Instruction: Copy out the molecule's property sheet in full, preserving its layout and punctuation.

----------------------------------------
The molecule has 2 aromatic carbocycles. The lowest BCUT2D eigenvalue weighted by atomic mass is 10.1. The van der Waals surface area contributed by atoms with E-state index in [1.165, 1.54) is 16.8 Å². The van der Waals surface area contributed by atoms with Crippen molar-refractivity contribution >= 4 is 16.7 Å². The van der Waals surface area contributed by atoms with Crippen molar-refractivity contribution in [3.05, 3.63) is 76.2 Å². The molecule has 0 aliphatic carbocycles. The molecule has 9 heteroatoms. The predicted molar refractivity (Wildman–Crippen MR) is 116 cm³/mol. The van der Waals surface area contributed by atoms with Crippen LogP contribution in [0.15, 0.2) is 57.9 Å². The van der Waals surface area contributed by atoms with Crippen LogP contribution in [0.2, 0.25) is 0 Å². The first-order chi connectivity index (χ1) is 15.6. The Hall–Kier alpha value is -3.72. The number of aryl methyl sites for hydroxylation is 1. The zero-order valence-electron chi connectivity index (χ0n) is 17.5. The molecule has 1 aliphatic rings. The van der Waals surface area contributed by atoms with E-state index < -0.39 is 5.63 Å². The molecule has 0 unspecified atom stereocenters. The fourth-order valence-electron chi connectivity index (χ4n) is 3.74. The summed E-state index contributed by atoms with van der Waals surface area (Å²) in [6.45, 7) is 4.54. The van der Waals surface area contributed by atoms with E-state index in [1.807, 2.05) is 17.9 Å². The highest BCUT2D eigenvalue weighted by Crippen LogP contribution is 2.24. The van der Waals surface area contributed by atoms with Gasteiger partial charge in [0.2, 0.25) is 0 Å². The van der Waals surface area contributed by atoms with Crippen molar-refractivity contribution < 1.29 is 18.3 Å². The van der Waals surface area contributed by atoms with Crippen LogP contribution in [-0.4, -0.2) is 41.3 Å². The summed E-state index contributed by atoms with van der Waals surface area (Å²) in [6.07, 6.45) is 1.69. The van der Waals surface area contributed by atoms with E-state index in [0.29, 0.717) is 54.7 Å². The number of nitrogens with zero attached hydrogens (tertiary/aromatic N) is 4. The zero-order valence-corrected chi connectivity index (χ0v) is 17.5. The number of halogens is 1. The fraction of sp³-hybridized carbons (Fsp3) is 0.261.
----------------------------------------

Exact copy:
The molecule has 2 aromatic carbocycles. The lowest BCUT2D eigenvalue weighted by atomic mass is 10.1. The van der Waals surface area contributed by atoms with E-state index in [1.165, 1.54) is 16.8 Å². The van der Waals surface area contributed by atoms with Crippen molar-refractivity contribution >= 4 is 16.7 Å². The van der Waals surface area contributed by atoms with Crippen molar-refractivity contribution in [3.05, 3.63) is 76.2 Å². The molecule has 0 aliphatic carbocycles. The molecule has 9 heteroatoms. The predicted molar refractivity (Wildman–Crippen MR) is 116 cm³/mol. The van der Waals surface area contributed by atoms with Crippen LogP contribution in [0.15, 0.2) is 57.9 Å². The van der Waals surface area contributed by atoms with Crippen LogP contribution in [0.2, 0.25) is 0 Å². The first-order chi connectivity index (χ1) is 15.6. The Hall–Kier alpha value is -3.72. The number of aryl methyl sites for hydroxylation is 1. The zero-order valence-electron chi connectivity index (χ0n) is 17.5. The molecule has 1 aliphatic rings. The van der Waals surface area contributed by atoms with E-state index < -0.39 is 5.63 Å². The molecule has 0 unspecified atom stereocenters. The fourth-order valence-electron chi connectivity index (χ4n) is 3.74. The summed E-state index contributed by atoms with van der Waals surface area (Å²) in [6.45, 7) is 4.54. The van der Waals surface area contributed by atoms with E-state index in [1.807, 2.05) is 17.9 Å². The highest BCUT2D eigenvalue weighted by Crippen LogP contribution is 2.24. The van der Waals surface area contributed by atoms with Gasteiger partial charge in [0.2, 0.25) is 0 Å². The van der Waals surface area contributed by atoms with Crippen molar-refractivity contribution < 1.29 is 18.3 Å². The van der Waals surface area contributed by atoms with Crippen LogP contribution in [-0.4, -0.2) is 41.3 Å². The summed E-state index contributed by atoms with van der Waals surface area (Å²) in [6.07, 6.45) is 1.69. The van der Waals surface area contributed by atoms with E-state index in [0.29, 0.717) is 54.7 Å². The number of nitrogens with zero attached hydrogens (tertiary/aromatic N) is 4. The zero-order valence-corrected chi connectivity index (χ0v) is 17.5. The number of halogens is 1. The fraction of sp³-hybridized carbons (Fsp3) is 0.261.